Every golf club in a player's bag has a specific purpose, to hit a certain type of shot a certain distance. There are basically four types of golf club: woods, irons, wedges, and putters. A golfer is allowed to carry 14 clubs in his or her bag during a round. As a general rule, the longer a golf club is, the farther the ball will go, but the less control the player will have over where it's going.
The longest type of golf club in the bag is a wood, and the driver is the longest of the group. Woods -- so called because the heads used to be made of wood -- feature a rounded mass behind the face of the club. The extra mass provides more power and distance. Each golf club has a number, and the driver could also be called the 1 wood. Woods typically use only odd numbers, though some even-numbered woods do exist.
Get startedWikibuy compensates us when you install Wikibuy using the links we provided.
Lower numbered clubs have faces that are more perpendicular to the ground, meaning the ball goes lower and farther but is harder to control. The driver is the golf club primarily used for tee shots, as it provides the most distance, but is difficult to hit off the ground because of its flat face -- which is typically 8 to 11 degrees shy of perpendicular. The 3 wood can be used to provide maximum distance when hitting the ball out of the fairway. A 5 wood provides more control but less distance than the bigger woods.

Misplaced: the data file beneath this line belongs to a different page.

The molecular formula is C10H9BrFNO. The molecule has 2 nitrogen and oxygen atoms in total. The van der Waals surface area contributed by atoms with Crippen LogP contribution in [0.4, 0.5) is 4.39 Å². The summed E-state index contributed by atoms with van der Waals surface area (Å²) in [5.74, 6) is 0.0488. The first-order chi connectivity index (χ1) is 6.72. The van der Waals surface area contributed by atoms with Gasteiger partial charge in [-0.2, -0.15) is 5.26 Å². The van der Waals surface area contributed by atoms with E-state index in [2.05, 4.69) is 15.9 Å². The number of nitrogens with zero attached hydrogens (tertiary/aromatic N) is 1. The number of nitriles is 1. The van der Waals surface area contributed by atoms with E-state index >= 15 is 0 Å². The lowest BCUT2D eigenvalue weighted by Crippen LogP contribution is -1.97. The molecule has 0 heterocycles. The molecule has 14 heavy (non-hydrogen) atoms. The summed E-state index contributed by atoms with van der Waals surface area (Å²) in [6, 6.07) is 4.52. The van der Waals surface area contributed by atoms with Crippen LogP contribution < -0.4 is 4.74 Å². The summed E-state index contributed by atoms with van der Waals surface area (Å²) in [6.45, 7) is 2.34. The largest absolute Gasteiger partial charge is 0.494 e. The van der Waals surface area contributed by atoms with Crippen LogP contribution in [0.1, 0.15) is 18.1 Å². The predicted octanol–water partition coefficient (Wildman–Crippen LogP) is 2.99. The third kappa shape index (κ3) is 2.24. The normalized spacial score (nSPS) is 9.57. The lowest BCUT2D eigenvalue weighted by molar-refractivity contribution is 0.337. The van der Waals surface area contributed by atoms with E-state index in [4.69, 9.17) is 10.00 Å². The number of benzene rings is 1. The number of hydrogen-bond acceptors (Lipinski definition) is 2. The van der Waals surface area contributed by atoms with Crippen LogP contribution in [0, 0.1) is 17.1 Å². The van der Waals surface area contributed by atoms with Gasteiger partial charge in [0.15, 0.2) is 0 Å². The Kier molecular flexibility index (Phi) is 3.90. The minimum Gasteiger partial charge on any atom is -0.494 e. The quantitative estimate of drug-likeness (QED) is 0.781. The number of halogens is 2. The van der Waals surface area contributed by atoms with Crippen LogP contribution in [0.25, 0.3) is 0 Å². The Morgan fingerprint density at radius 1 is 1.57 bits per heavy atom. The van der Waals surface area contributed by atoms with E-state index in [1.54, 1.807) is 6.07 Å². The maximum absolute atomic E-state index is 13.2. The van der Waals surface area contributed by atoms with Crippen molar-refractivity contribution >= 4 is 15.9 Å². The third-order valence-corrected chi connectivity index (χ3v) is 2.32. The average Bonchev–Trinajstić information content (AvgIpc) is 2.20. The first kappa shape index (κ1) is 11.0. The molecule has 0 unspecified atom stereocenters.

Irons, clubs with a flatter back behind the face, range from 1 to 9. The 1 iron is a difficult golf club to play because of its low degree of loft and the lack of mass behind the face. Novice players generally carry a 5 wood instead of a 1 or 2 iron simply because it's easier to play and it can hit the ball roughly the same distance. Expert golfers often forgo the 5 wood for the precision they get from a 1 or 2 iron. The 3 through 9 irons are commonly found in almost any golf bag, and each can hit the ball about 10 yards shorter than the one before it.
Wedges are like irons, but their faces are more wide open -- often up to 60 degrees or more. These are mainly designed for shots around the green, because their loft allows a golfer to be more creative when chipping over sand traps and other obstacles. The most common types of wedges are -- from longest to shortest -- the pitching wedge, sand wedge and lob wedge.
The shortest golf club in the bag is the putter. It is used once the golfer reaches the green, and its face is completely perpendicular to the ground. When struck correctly with a putter, the golf ball should roll toward the hole without bouncing.